Former vice president Joe Biden will campaign in Texas, where he said he’s considering two of the nation’s most prominent Latino politicians to become his vice presidential running mate.
Biden told The Dallas Morning News in a video interview that he plans a strong campaign for the Lone Star State in 2020 because “it’s not enough to beat Trump, we’ve got to win back the Senate.”
It’s also home to two Latinos who could join him on the Democratic ticket to take on Trump in the general election, he said.
“As you know, I got in trouble for saying that, uh, in South Carolina, that I plan on campaigning in the South,” Biden said. “The folks in the Democratic Party said ‘What are you talking about?’
“I know one thing: It’s not going to be enough to beat Trump, we’ve got to win back the Senate,” he insisted. “We’ve got to go in and campaign in states that are, in fact, doable or getable, even if I can’t win in that state, if it can help the nominee win, whether it’s Texas, or Georgia, or North Carolina, or Arizona, or Michigan. They’re the places I’m going to be because it’s not enough just to win, we have to win back the Senate.”
TDMN posed the question: “If you are the Democratic nominee, would you consider Beto O’Rourke or Julian Castro as a running mate?”
“Yes, I would. I’d consider either or both of them,” Biden said. “Look, I’ve spoken to each of them and spent some time talking to them. My plea to both of them is that they stay engaged. They are talented, talented people and there are a number of Latinos that are have endorsed, our former Secretary of Interior, a whole lot of people who are, I’m going to be, can guarantee there is going to be Latinos in my cabinet.
“I can guarantee you there is going to be Latinos in my White House, and both of them are qualified,” Biden said.
Unlike Castro or former Secretary of Interior Ken Salazar, O’Rourke is not Hispanic.
Despite his prominent use of a popular Hispanic nickname on the campaign trail, Francis O’Rourke is a wealthy white man from a privileged upbringing.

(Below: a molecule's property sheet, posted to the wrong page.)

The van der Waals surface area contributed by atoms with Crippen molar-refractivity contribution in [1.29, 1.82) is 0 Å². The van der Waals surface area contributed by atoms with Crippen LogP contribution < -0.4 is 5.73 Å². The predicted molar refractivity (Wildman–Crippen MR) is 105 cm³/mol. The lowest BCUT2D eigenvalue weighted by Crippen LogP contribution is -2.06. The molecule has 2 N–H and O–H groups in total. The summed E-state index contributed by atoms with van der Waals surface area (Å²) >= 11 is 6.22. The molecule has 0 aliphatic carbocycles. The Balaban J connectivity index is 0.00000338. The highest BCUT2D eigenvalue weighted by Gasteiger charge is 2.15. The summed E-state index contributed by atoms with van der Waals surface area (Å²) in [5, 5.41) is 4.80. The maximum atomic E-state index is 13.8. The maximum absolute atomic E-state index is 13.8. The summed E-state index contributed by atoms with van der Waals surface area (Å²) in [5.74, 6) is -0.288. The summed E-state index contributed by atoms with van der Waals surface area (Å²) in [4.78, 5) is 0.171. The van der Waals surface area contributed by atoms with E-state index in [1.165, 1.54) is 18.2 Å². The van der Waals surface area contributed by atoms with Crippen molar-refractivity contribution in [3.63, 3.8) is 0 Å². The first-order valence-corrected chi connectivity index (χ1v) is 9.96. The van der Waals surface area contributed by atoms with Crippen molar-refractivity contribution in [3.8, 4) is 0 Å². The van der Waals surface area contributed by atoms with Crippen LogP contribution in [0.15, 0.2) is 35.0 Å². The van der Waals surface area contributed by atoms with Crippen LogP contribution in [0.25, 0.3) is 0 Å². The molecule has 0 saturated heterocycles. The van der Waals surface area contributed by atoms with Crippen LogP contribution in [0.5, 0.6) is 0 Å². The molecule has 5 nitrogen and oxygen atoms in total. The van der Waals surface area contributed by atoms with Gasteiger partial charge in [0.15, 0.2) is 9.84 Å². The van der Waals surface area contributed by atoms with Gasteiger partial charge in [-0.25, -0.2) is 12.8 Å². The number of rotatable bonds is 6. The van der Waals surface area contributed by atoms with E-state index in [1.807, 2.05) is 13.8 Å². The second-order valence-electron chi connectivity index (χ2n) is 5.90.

Ironically, O’Rourke’s brief stint as the U.S. representative for Texas’ 16th congressional district came in 2012 when he defeated an actual Hispanic, Silvestre Reyes. Reyes is a decorated Vietnam War veteran and former U.S. Border Patrol agent credited with creating strategies that effectively deter illegal immigration.
The 16th congressional district is overwhelmingly Hispanic, and Reyes’ leadership ensured his constituents were represented in the Congressional Hispanic Caucus, an influential group on Capitol Hill.
They lost that clout when O’Rourke went to Washington.
O’Rourke won the 2012 election with 50.5 percent of the vote, or just a few hundred votes over the threshold required to avoid a runoff. His victory came by advocating LGBTQ rights, drug legalization, and an end to the Merida Initiative – U.S. funding to Mexico to help fight organized crime Reyes strongly supported.
O’Rourke, then 39, explained his Hispanic nickname to Fronteras during the 2012 campaign.
“My parents started calling me ‘Beto’ from the beginning,” he said. “I think it’s a function of my families both being from El Paso. So even though ethnically I’m Anglo, culturally I’m an El Pasoan.”
Regardless, as Biden mulls over the Hispanics he plans to install as president, some of those same folks are out campaigning for other candidates.
Castro, for one, endorsed Elizabeth Warren for president and spent this week in Iowa stumping for the socialist senator, KNIA reports.